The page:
Tecumseh H70 circa 1971-ish metal fuel tank bushing? - Snowblower Forum : Snow Blower Forums
 
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post #1 of 6 Old 10-05-2018, 07:21 PM Thread Starter
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Tecumseh H70 circa 1971-ish metal fuel tank bushing?

Got a question. My metal tank appears to be leaking at the fuel shutoff valve. I have brand new hose and clamps so I suspect those aren't the issue. I'm suspecting it's the valve assembly itself.

Looking at parts diagrams for H70-130067's, it appears I should have Ariens part # 29683 for the valve itself - which shows as being a threaded into the tank variety (has pipe threads anyway). There evidently are "simple elbows" (which my H50 equipped "other" Ariens appears to have) and either variety can be threaded or unthreaded apparently.

But when I look at the exploded parts diagrams, I see no part number for any bushing or gasket that may accompany it.

Would this be part # 33679 that should go with this? Obviously, I would have to believe if this is true, the leak itself could be either or both. I simply don't want to begin tearing into this before knowing what I should see (assuming they haven't already been replaced at some point). To me, it appears this bushing would be the same no matter what elbow/shut off I have if I'm understanding this correct.

I'd rather spend $10-15 than $40 for the newer plastic tanks and an inline shut off.

Thanks in advance for any help anybody can offer here.
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post #2 of 6 Old 10-05-2018, 11:49 PM
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The only Tecumseh's I've personally owned have had plastic tanks.
I'm mostly just bumping this back up hoping someone that knows will be able to answer your question.
I'm a little confused about what you are asking.
Just to clarify... are you asking if your petcock is threaded or if it the type that uses a snap-in rubber bushing?
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post #3 of 6 Old 10-06-2018, 11:11 AM Thread Starter
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Sorry...for lack of a better way to say it, I wasn't actually able to look at the setup yesterday for I was out of town and couldn't remember what this actually looked like. I just was able to figure it out I believe. It's threaded, and I believe there's no bushing involved. I've attached a picture (never mind the two hoses, one's simply a temp drain hose I rigged), and was able to drain the tank to get a clearer view of what's inside the tank itself.

The valve mounts onto a "rounded square flange" on the bottom of the tank, and I can see the barest of a single thread where the valve mounts to the flange itself. Then after draining the tank, I was able to see clearly the threads in the inside.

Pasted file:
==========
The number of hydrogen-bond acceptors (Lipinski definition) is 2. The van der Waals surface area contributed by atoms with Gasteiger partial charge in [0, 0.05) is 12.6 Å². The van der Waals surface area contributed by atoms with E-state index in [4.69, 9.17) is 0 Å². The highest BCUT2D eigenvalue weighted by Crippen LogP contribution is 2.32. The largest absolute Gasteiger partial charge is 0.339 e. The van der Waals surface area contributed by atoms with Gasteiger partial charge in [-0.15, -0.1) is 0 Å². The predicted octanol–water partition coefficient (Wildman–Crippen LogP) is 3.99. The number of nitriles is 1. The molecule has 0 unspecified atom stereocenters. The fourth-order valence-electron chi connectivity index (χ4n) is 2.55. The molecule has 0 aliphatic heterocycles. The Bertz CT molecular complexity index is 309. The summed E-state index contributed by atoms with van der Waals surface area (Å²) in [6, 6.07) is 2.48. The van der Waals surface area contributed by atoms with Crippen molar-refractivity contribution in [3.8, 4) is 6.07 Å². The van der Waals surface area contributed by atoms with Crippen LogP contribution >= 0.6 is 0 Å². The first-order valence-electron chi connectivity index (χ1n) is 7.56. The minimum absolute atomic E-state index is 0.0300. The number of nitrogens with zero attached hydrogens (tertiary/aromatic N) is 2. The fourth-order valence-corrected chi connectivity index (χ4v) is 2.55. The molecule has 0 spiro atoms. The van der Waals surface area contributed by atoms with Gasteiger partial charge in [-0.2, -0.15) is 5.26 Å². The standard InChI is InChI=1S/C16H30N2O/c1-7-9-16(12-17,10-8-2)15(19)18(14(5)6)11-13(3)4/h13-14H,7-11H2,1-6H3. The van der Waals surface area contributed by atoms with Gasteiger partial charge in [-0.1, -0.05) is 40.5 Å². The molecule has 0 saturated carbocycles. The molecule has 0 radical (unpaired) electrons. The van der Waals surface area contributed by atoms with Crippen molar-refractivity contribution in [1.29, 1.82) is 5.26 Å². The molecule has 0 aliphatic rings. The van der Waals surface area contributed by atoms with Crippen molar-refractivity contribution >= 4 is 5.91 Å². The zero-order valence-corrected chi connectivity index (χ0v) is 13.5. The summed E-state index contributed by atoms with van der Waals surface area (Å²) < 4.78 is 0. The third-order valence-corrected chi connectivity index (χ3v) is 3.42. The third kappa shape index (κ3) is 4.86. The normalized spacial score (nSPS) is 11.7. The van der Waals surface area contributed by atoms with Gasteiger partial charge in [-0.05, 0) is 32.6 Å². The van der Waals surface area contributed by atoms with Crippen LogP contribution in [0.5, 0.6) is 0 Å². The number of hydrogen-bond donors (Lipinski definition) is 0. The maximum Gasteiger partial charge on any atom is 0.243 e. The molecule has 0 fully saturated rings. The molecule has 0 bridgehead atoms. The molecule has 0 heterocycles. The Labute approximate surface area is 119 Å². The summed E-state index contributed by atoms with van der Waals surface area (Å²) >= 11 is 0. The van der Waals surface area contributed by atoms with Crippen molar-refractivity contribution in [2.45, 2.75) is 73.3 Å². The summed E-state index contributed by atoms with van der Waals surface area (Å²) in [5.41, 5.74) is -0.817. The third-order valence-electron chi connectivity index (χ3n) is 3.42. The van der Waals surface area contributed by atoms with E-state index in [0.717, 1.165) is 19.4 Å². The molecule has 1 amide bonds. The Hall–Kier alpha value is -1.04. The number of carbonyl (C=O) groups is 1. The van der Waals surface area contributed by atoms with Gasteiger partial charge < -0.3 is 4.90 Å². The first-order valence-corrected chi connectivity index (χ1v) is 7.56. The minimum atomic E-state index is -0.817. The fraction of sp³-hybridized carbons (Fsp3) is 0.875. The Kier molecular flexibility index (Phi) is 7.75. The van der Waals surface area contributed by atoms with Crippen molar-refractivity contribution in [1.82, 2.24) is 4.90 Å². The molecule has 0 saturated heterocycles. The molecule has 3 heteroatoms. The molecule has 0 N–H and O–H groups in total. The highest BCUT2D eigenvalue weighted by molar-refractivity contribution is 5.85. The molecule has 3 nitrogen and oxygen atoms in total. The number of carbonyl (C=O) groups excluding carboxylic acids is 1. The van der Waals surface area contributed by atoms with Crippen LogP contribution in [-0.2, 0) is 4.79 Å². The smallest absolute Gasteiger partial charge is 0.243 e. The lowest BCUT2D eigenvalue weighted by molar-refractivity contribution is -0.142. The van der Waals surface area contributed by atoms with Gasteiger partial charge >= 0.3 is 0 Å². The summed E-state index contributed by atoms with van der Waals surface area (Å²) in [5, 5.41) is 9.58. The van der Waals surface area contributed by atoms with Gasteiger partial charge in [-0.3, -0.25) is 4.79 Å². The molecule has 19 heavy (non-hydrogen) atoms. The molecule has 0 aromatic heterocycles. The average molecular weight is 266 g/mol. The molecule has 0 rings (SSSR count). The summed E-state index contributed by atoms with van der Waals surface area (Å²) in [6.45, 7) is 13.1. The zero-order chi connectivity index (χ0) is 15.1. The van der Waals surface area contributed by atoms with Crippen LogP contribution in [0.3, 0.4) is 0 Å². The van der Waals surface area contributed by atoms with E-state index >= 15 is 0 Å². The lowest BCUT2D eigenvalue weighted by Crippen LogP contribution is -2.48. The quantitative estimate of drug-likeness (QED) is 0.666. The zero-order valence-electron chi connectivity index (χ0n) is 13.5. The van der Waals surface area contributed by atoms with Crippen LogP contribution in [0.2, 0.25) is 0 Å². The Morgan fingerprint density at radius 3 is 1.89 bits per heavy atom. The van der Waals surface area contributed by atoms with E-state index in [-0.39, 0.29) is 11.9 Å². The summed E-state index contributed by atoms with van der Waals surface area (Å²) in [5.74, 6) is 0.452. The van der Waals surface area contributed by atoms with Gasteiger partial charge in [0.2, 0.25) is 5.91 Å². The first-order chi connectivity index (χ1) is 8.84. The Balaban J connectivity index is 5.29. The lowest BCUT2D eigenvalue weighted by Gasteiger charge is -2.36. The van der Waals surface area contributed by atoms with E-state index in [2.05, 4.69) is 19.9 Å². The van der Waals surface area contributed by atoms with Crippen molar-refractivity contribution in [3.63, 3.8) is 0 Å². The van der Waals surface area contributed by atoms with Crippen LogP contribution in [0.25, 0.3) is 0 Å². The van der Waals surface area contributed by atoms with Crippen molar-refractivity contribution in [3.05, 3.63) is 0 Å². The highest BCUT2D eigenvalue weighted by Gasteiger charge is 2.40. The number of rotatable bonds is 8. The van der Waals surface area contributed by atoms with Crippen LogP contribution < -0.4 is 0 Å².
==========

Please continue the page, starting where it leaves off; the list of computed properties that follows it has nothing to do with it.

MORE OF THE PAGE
After looking at the area...there's no way a bushing is in there. So I'm assuming the bushing and unthreaded valve as you say simply "snaps into place" in a round hole on those style tanks. The leak itself is the valve...when closed, no leak. When open, the turning knob ever so slowly fills with gas and acts like an upside down cup - I then turn the knob to close the valve, and the gas then gets pushed out (or the knob fills up with gas eventually if not closed and still leaks). So...I know what to order now The reason I was confused is when I look at an exploded view of the H70-130067 on Parts Tree's site, it looks to me it thinks the bushing goes with both styles of valves.

dbert, thx for the help - when you mentioned "snap in rubber bushing", the light bulb went off that there's no way a rubber bushing would work with a threaded valve.
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post #4 of 6 Old 10-06-2018, 12:44 PM
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I have the exact same valve on my machine. It's probably leaking from the packing nut just above the shutoff valve handle. You might be able to turn that nut a half to one turn to tjghten it uo and stop the leak. Just be sure that after you tighten the nut, you can turn the valve handle . That gland [nut] can be repacked, and it is not difficult. I've done mine twice, [ it is 52 yrs old].. Or just buy a new valve as others have suggested .
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post #5 of 6 Old 10-06-2018, 12:58 PM Thread Starter
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Yep, bought new valve (in stock for $9!), installed, leak gone. Woo hoo!

My dealer, he knows me from 20 years of buying parts but never buying any new machine, but from a business perspective he knows me by name and we're friendly enough to know our senses of humor are similar.

I buy the valve, then he says with a big grin on his face "you know, it's home mechanics like you that make it difficult for me to sell new machines."

I look at him and remind him, "hey you told me you got 8 of these in stock, I ain't the only one!"

He then says "oh I know, serves me right for selling Ariens. Those older ones like yours, the only way to kill them off is to melt them down Terminator style."

As I'm leaving, I wave and say in my best Arnold voice "Ah'll be bawck". He then says "just don't drive through my showroom door!"
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post #6 of 6 Old 10-06-2018, 06:10 PM
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A simple O ring for less than $0.25 would have had your old valve good for anothe 30 years as well.
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